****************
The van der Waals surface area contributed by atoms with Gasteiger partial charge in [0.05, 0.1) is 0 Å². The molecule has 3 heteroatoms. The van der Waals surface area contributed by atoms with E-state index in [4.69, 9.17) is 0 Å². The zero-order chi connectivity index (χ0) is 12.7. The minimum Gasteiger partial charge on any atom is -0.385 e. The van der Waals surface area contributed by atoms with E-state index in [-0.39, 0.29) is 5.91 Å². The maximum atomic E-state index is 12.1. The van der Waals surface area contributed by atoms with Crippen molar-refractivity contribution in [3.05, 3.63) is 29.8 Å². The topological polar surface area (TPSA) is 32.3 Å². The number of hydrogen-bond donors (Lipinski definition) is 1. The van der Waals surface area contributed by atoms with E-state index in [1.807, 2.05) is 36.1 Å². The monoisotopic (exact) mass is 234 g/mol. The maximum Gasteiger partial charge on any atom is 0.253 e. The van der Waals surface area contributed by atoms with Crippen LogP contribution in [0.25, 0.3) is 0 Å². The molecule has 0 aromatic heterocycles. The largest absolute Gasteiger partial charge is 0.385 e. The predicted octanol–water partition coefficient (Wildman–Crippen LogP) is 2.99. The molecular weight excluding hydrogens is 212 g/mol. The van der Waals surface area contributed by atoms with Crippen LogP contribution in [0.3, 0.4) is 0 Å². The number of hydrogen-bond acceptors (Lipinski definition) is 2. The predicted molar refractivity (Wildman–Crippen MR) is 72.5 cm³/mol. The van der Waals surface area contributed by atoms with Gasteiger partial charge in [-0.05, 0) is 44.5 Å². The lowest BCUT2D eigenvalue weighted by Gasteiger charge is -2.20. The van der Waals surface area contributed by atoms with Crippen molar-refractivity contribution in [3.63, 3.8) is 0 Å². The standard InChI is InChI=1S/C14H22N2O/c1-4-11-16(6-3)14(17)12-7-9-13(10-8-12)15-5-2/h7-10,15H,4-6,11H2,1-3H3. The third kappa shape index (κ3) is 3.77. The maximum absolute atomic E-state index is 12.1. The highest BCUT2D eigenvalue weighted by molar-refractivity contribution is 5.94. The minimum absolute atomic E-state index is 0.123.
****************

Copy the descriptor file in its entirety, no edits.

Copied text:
The van der Waals surface area contributed by atoms with Gasteiger partial charge in [0.05, 0.1) is 0 Å². The molecule has 3 heteroatoms. The van der Waals surface area contributed by atoms with E-state index in [4.69, 9.17) is 0 Å². The zero-order chi connectivity index (χ0) is 12.7. The minimum Gasteiger partial charge on any atom is -0.385 e. The van der Waals surface area contributed by atoms with E-state index in [-0.39, 0.29) is 5.91 Å². The maximum atomic E-state index is 12.1. The van der Waals surface area contributed by atoms with Crippen molar-refractivity contribution in [3.05, 3.63) is 29.8 Å². The topological polar surface area (TPSA) is 32.3 Å². The number of hydrogen-bond donors (Lipinski definition) is 1. The van der Waals surface area contributed by atoms with E-state index in [1.807, 2.05) is 36.1 Å². The monoisotopic (exact) mass is 234 g/mol. The maximum Gasteiger partial charge on any atom is 0.253 e. The van der Waals surface area contributed by atoms with Crippen LogP contribution in [0.25, 0.3) is 0 Å². The molecule has 0 aromatic heterocycles. The largest absolute Gasteiger partial charge is 0.385 e. The predicted octanol–water partition coefficient (Wildman–Crippen LogP) is 2.99. The molecular weight excluding hydrogens is 212 g/mol. The van der Waals surface area contributed by atoms with Crippen LogP contribution in [0.3, 0.4) is 0 Å². The number of hydrogen-bond acceptors (Lipinski definition) is 2. The predicted molar refractivity (Wildman–Crippen MR) is 72.5 cm³/mol. The van der Waals surface area contributed by atoms with Gasteiger partial charge in [-0.05, 0) is 44.5 Å². The lowest BCUT2D eigenvalue weighted by Gasteiger charge is -2.20. The van der Waals surface area contributed by atoms with Crippen molar-refractivity contribution in [3.63, 3.8) is 0 Å². The standard InChI is InChI=1S/C14H22N2O/c1-4-11-16(6-3)14(17)12-7-9-13(10-8-12)15-5-2/h7-10,15H,4-6,11H2,1-3H3. The third kappa shape index (κ3) is 3.77. The maximum absolute atomic E-state index is 12.1. The highest BCUT2D eigenvalue weighted by molar-refractivity contribution is 5.94. The minimum absolute atomic E-state index is 0.123.